Snipping Tool has four modes for grabbing images of your screen: Free-form; Rectangular; Window; Full-screen. Each snip as they are called is stored in the clipboard which makes it available for immediate pasting into other apps and software on your device and they can also be saved for later use.
For me this means being able to paste a snip immediately into Twitter to share with followers and it is a really great way to do this quickly. This is also my method when I am live tweeting an event on Twitter.
My one wish would be that those snips could be automatically saved like screenshots are on Windows 10 so I do not have to take the extra steps to save them.
The Snipping Tool is installed by default on Windows 10 and I always stick a shortcut to it on the Start Menu and Taskbar for easy access.
This software is so feature rich that I think for most users who would like some advanced graphics and image editing features would be well served by checking it out. I have sometimes referred to this software as the poor man's version of Photoshop.
This software started out as an undergraduate design project that was mentored by Microsoft and is now maintained by alumni that originally built it. It continues to be well maintained by that team over the years I have used it regularly.
I use this software when I need to layer images and it also has good text tools for adding text to images.
Camtasia and SnagIt
I first used these two programs from TechSmith several years ago when I first became a Microsoft MVP because they offer us a NFR (Not For Resale) license to the software.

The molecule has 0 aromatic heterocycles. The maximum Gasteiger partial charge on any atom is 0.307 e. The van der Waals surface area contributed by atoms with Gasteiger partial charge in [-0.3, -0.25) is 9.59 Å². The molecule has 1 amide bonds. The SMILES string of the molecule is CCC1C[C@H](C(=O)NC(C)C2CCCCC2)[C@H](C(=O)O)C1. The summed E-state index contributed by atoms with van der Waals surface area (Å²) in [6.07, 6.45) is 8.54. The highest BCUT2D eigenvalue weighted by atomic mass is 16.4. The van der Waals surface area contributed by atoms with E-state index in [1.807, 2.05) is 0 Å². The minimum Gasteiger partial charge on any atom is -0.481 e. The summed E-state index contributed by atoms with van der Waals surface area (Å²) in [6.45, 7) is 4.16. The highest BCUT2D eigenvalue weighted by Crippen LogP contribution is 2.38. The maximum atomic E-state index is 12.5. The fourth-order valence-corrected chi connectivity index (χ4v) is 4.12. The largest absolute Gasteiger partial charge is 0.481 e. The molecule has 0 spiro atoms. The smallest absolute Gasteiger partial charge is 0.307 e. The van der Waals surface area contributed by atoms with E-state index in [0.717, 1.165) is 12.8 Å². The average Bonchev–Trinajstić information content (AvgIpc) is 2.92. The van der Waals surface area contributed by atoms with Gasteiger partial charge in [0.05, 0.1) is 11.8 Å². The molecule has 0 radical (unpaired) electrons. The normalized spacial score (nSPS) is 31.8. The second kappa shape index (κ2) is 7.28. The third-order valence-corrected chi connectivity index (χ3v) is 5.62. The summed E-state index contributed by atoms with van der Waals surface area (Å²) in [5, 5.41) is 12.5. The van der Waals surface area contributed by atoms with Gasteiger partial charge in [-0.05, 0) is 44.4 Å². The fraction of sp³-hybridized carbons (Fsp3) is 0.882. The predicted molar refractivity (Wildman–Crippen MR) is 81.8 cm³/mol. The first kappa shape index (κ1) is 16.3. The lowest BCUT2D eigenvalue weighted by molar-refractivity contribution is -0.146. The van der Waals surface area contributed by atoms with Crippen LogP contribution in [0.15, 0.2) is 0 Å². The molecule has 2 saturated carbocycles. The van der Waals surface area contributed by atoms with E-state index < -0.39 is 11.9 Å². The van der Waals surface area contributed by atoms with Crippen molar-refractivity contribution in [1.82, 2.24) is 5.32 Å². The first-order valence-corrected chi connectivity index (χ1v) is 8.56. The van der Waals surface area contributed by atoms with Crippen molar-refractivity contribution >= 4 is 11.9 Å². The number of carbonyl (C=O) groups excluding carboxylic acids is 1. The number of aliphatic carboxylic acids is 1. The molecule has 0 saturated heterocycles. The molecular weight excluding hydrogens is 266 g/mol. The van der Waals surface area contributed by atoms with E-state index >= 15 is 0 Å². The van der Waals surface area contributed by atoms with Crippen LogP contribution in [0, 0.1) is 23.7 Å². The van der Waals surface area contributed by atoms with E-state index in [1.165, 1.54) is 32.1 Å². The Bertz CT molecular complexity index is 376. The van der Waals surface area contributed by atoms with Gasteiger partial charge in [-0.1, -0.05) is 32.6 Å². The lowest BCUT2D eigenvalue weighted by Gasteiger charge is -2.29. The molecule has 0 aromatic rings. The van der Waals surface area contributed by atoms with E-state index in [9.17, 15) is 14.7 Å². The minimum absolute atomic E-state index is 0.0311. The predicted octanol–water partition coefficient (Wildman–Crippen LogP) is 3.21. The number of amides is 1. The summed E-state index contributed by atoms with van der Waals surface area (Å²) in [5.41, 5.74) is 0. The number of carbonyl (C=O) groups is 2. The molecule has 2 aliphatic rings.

Over the years they have become so valuable to me that if I ever lose that access to the software through the MVP NFR license, I will go and purchase the software immediately.
Camtasia is great multi-track editing program that can handle video and audio tracks. I use this software to edit my hands on videos that I create for SuperSite: Windows. It comes with a large batch of additional graphics and video clips that can be used/customized in your creations. I capture my system's desktop video, audio, and my own camera for these projects using the Camtasia Recorder utility that comes with Camtasia. This utility allows you to capture the entire screen or just a certain area you select.
SnagIt is a capture utility that allows you to grab images or video from your desktop. It has the ability to scroll the active window to capture a page that extends off screen and I find this very handy for some images I need to grab. The video capability is a great way to capture a quick example of something on your system to share like a GIF. That and the capturing of a dialog box that extends off the screen are my two primary uses of SnagIt. Just like Camtasia which comes with its recorder utility, SnagIt has its own editor that can be used to add all kinds of annotations to an image. My primary use of this editor is to add either arrows or sequence numbers to images when I am creating how-to's.
So what graphics and image editing software and tools do you use on a regular basis?